Brick Library Ready For New Chapter

Photo by Judy Smestad-Nunn

  BRICK – Today’s library is not the same as the libraries of yesteryear, which were simply set up as a means of lending books to the public.

  “It’s a community center,” said the Brick Branch manager Taya Petino. “We are here to serve the community, and the library offers programs that run the gamut from cradle to senior.”

  Like so much of the country, the Ocean County Library closed during the pandemic, and attendance was down when the doors reopened, but it’s rebounding at all the branches, said Sherri Taliercio, who is the acting librarian of public relations.

Brick Branch Manager Taya Petino on the left and Acting Librarian of Public Relations Sherri Taliercio on the right. They’re in the quiet study room on the second floor. (Photo by Judy Smestad-Nunn)

  The library has a goal of getting a library card for every child in Ocean County, which is going very well, Petino said. The library does a lot of outreach in the community to support the schools, she added.

  “We go to every school and we promote the library, we do book discussions, and for the teachers we do instruction on some of the 100 databases we have,” she said.

  “We have so many resources that cross-promote with the schools so well,” added Taliercio.

  “There is a landing page on the Ocean County Library website that gives teachers, educators and students links to information that is beneficial to them,” she said.

  “I think a lot of the teachers, unfortunately, still don’t know that we offer all these databases and resources, even online, and our librarians are always here to give book recommendations based on whatever subject that they’re teaching,” Taliercio said.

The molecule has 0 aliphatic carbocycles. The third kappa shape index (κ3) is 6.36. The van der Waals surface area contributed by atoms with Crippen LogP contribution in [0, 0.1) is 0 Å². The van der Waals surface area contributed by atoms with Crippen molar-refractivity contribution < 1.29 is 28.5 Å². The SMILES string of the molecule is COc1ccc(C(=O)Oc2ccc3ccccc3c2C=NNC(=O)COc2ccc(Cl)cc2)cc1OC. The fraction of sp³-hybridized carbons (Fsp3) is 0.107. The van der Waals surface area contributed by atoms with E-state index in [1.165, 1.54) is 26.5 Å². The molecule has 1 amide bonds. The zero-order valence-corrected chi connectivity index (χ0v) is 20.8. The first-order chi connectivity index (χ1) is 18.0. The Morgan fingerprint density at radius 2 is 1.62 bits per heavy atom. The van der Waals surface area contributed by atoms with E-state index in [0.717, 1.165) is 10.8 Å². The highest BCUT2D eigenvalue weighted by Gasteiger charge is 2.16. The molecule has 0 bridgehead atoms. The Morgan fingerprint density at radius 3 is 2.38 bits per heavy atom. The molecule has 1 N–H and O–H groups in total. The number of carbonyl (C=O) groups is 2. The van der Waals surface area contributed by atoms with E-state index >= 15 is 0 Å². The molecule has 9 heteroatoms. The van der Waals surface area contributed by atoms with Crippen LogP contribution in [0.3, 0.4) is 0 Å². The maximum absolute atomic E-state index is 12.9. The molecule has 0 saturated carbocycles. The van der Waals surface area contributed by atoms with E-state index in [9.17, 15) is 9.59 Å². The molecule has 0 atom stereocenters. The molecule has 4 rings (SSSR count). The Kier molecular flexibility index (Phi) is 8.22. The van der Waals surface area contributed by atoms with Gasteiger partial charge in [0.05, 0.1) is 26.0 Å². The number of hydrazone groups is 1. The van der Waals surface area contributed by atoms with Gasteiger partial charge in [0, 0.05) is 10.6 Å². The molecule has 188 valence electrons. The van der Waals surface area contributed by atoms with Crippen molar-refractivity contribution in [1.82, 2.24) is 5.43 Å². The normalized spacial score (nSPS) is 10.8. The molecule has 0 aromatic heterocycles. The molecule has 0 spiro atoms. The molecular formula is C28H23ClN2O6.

Some of the online databases include a variety of newspapers; a tutoring database for kids called “Brainfuse;” “Novelist,” which helps readers find similar books based on an author they like; and ebooks, which are books online.

  “The good thing about ebooks is that you don’t have to remember to return it, you’re not going to lose the book – it goes back automatically,” said Petino. “There are some times where you have to wait for a book, just like any other book…and when it becomes available, they notify you.”

Photo by Judy Smestad-Nunn

  The library also offers audio books that can be borrowed through the branch’s digital resources, which also includes television series and movies. Card holders can borrow video games and Playaways, which are preloaded MP3 players, about the size of a cell phone, that you can plug into and listen to a book.

  Other databases include “Freegal,” to download music, and everything is free. Patrons can borrow any combination of up to 30 items at a time.

  “All you need is your library card,” Petino said. “There are so many great things you can access through your computer or through your phone.”

  People still come to the library in person to use computers (Brick has about 30 computers available), for performances, meetings, classes, crafting, mahjong, to use the quiet study room, and more. For a small fee, copiers and printers are available, as well as scanners and fax machines.

  During the four months the library was shut down after COVID, Taliercio said the pandemic catapulted the staff into creating virtual programming, which got a good response.

Photo by Judy Smestad-Nunn

  “We put out a call to any staff who would be willing to do something virtually, whether it be book suggestions, that kind of thing, and we got a really good response from staff,” she said.

  “Everyone contributed in a way to let people know our physical doors aren’t open, but our virtual doors are,” Taliercio said. “There are still so many things you can do through our website and our virtual services, like the databases and the ebooks.”

  During the months the branches were closed, the children’s librarians did virtual storytime on the library’s YouTube channel, as well as musical programs for adults, Zoom programs, and more.

  Every branch of the Ocean County Library has a fundraising group called “Friends of the Library,” which helps support programming, upkeep of the buildings and other things.

  “It’s not your grandma’s library where you had to ‘shhh’ all the time – it’s not like that anymore,” Petino said. “It’s a different type of place – there’s always a lot going on.”

  To learn about the many programs and activities, visit and click on the Brick branch.